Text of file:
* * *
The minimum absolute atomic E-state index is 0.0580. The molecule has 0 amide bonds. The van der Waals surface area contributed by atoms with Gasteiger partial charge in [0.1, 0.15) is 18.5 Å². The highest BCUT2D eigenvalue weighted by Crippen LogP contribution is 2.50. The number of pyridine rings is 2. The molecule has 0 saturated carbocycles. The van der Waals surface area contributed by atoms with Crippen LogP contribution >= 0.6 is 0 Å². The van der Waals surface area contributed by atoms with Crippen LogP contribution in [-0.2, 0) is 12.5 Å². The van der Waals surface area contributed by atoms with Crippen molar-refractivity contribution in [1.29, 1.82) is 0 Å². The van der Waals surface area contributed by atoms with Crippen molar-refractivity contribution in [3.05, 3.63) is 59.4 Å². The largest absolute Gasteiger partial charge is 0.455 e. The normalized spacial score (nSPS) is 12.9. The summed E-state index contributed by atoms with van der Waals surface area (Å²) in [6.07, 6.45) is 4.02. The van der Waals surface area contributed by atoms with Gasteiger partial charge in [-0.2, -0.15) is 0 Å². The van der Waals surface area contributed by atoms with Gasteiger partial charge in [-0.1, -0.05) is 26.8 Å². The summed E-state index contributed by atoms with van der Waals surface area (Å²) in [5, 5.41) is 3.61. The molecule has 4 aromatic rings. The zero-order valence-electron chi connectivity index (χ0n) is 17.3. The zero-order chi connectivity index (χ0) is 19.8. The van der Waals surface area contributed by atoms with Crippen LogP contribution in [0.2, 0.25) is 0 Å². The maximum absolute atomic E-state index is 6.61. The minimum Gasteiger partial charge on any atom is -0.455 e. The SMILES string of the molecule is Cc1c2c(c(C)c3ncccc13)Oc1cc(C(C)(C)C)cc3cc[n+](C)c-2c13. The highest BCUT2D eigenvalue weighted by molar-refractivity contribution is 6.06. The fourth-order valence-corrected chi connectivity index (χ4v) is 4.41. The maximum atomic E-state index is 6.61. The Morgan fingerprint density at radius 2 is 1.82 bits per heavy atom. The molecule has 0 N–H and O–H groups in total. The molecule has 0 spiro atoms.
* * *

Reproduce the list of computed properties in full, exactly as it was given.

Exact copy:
The minimum absolute atomic E-state index is 0.0580. The molecule has 0 amide bonds. The van der Waals surface area contributed by atoms with Gasteiger partial charge in [0.1, 0.15) is 18.5 Å². The highest BCUT2D eigenvalue weighted by Crippen LogP contribution is 2.50. The number of pyridine rings is 2. The molecule has 0 saturated carbocycles. The van der Waals surface area contributed by atoms with Crippen LogP contribution >= 0.6 is 0 Å². The van der Waals surface area contributed by atoms with Crippen LogP contribution in [-0.2, 0) is 12.5 Å². The van der Waals surface area contributed by atoms with Crippen molar-refractivity contribution in [1.29, 1.82) is 0 Å². The van der Waals surface area contributed by atoms with Crippen molar-refractivity contribution in [3.05, 3.63) is 59.4 Å². The largest absolute Gasteiger partial charge is 0.455 e. The normalized spacial score (nSPS) is 12.9. The summed E-state index contributed by atoms with van der Waals surface area (Å²) in [6.07, 6.45) is 4.02. The van der Waals surface area contributed by atoms with Gasteiger partial charge in [-0.2, -0.15) is 0 Å². The van der Waals surface area contributed by atoms with Gasteiger partial charge in [-0.1, -0.05) is 26.8 Å². The summed E-state index contributed by atoms with van der Waals surface area (Å²) in [5, 5.41) is 3.61. The molecule has 4 aromatic rings. The zero-order valence-electron chi connectivity index (χ0n) is 17.3. The zero-order chi connectivity index (χ0) is 19.8. The van der Waals surface area contributed by atoms with Crippen LogP contribution in [0.2, 0.25) is 0 Å². The maximum absolute atomic E-state index is 6.61. The minimum Gasteiger partial charge on any atom is -0.455 e. The SMILES string of the molecule is Cc1c2c(c(C)c3ncccc13)Oc1cc(C(C)(C)C)cc3cc[n+](C)c-2c13. The highest BCUT2D eigenvalue weighted by molar-refractivity contribution is 6.06. The fourth-order valence-corrected chi connectivity index (χ4v) is 4.41. The maximum atomic E-state index is 6.61. The Morgan fingerprint density at radius 2 is 1.82 bits per heavy atom. The molecule has 0 N–H and O–H groups in total. The molecule has 0 spiro atoms.